4. In response to the Virginian regarding Sanctuary Areas inside your State:
    As a former LEO with over 30 years experience, I can tell you with absolute certainty that Law Enforcement Officers WILL enforce the Laws, and tell you : If you don’t like the Law – change it ! My duty is to enforce the law, and that’s just what I’m going to do.”
    It’s completely useless to quote Articles of the Constitution to them.
    So, as an individual, you will come to that point in your life – are you going to obey the law, or disregard it, without regard as to what the eventual consequences may be.

    To quote the signers of OUR Constitution : ” We either hang together, or most assuredly, we will all hang separately. “

    1. JohneyReb,
      Let me first say, I’m a big supporter of LEO’s and other first responders (thank you for your LE service), as long as they don’t abuse the powers granted them by the citizenry. I proudly live in ‘flyover’ country in a state that entered the Civil War on the side of the confederacy (States Rights), and call the Ozark ‘Mountains’ my heart & soul. My family has been in this country since 1640.

      That said, “I can tell you with absolute certainty”, that case/statutory law is different from Constitutional Law. Even LEO’s have a sworn duty to uphold the Constitution. It took a lot for our forefathers to finally rebel against the crown, but the spark that finally lit the fire of open fighting was firearm confiscation.

      You say “if you don’t like the laws, change them”. To that I say, “If you don’t like the US Constitution, change it”. There’s a mechanism to do those changes. But usurping our Rights and Liberties, hiding behind Woodrow Wilson’s scheme of using case law, doesn’t remove our rights. You can pass any laws you want but they don’t supercede the US Constitution, and enforcement of laws that violate the Constitution cannot be allowed to stand.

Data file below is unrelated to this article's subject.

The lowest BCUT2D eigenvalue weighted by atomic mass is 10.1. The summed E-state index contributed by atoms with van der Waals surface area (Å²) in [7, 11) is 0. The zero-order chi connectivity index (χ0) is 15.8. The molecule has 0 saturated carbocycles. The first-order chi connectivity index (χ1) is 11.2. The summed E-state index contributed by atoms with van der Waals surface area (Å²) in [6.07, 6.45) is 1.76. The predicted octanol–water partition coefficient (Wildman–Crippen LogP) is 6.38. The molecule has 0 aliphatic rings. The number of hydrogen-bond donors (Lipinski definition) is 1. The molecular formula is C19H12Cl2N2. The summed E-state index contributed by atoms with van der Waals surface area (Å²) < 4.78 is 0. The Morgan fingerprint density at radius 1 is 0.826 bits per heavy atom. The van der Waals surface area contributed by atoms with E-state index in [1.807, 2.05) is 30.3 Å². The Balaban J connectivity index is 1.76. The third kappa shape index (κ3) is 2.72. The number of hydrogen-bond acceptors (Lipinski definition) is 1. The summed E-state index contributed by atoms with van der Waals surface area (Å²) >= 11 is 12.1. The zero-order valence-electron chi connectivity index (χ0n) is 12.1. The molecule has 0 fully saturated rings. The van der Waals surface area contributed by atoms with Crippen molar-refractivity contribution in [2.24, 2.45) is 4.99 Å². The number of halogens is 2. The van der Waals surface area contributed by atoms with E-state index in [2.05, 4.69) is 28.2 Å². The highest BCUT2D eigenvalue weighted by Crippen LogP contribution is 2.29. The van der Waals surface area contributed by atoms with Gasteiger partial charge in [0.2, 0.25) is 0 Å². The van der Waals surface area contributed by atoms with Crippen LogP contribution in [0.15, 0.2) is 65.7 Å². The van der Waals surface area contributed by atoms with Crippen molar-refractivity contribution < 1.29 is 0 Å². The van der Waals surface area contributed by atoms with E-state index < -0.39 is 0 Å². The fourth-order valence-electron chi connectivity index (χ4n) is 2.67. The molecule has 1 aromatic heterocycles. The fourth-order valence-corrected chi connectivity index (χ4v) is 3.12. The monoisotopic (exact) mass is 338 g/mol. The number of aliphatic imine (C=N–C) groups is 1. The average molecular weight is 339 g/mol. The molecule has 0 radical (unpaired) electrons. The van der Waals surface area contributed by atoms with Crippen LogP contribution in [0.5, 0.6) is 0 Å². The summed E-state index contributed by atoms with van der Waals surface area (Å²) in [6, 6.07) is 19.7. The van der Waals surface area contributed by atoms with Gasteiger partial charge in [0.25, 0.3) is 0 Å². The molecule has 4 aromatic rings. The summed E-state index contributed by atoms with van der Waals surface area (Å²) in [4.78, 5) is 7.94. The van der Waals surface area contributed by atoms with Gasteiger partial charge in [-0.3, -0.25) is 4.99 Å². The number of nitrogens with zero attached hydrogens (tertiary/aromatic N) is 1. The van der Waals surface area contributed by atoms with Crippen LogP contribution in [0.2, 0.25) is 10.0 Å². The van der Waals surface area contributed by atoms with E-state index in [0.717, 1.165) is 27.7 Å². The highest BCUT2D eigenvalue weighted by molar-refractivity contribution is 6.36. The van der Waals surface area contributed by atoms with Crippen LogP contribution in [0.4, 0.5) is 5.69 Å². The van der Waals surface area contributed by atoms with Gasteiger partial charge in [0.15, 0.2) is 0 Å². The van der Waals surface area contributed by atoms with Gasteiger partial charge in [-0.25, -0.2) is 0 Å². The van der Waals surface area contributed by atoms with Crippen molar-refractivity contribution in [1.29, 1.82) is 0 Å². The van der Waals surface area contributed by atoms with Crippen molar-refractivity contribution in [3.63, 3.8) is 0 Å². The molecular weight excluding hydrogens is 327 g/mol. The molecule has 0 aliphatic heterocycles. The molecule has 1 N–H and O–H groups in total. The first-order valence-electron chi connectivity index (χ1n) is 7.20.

Today there are 100’s of millions of guns and almost as many gun owners in America. There are probably tens of thousands if not 100,000 LEO’s. I’m sure if we ever got to the point where guns were banned, and being confiscated, some LEO’s would enforce the law, for a period of time, UNTIL the people said enough! At that point (and I’m just talking if/then here), my guess is people would resist, with force if necessary. If you think the county and state roads are dangerous now, imagine what life would be like for LEO’s that tried to defy the US Constitution in counties all over America, where there are millions of rural and remote miles. Imagine driving those roads – alone. Country people can be very friendly, until they feel violated. Those miles can become mighty lonely, unfriendly, and unforgiving. County and State roads would become very dangerous places for those who would deprive others of their Constitutional Freedoms and Liberty. Just something to ponder…

      1. Some people don’t get it. THEY will never confiscated guns but pass a gun registration after another mass shooting by some white male living in a feminized broken home with no father.

        Then retain an annual fee for each gun of $10.

        Then up the registration annual fee to $100 per gun.

        Then up it to a $1000 per gun.

        Then the government buy back program will be rolled out to collect the guns by the tens of millions.

        1. First of all, THEY are already talking about confiscating guns! – NEVER underestimate your opponent.

          Second, you can’t BUY BACK what you never owned.

          Third, you may be correct in what they may attempt, but we shouldn’t plan for only one possible strategy, and there are many ways of dealing with that specific strategy. Just sayin’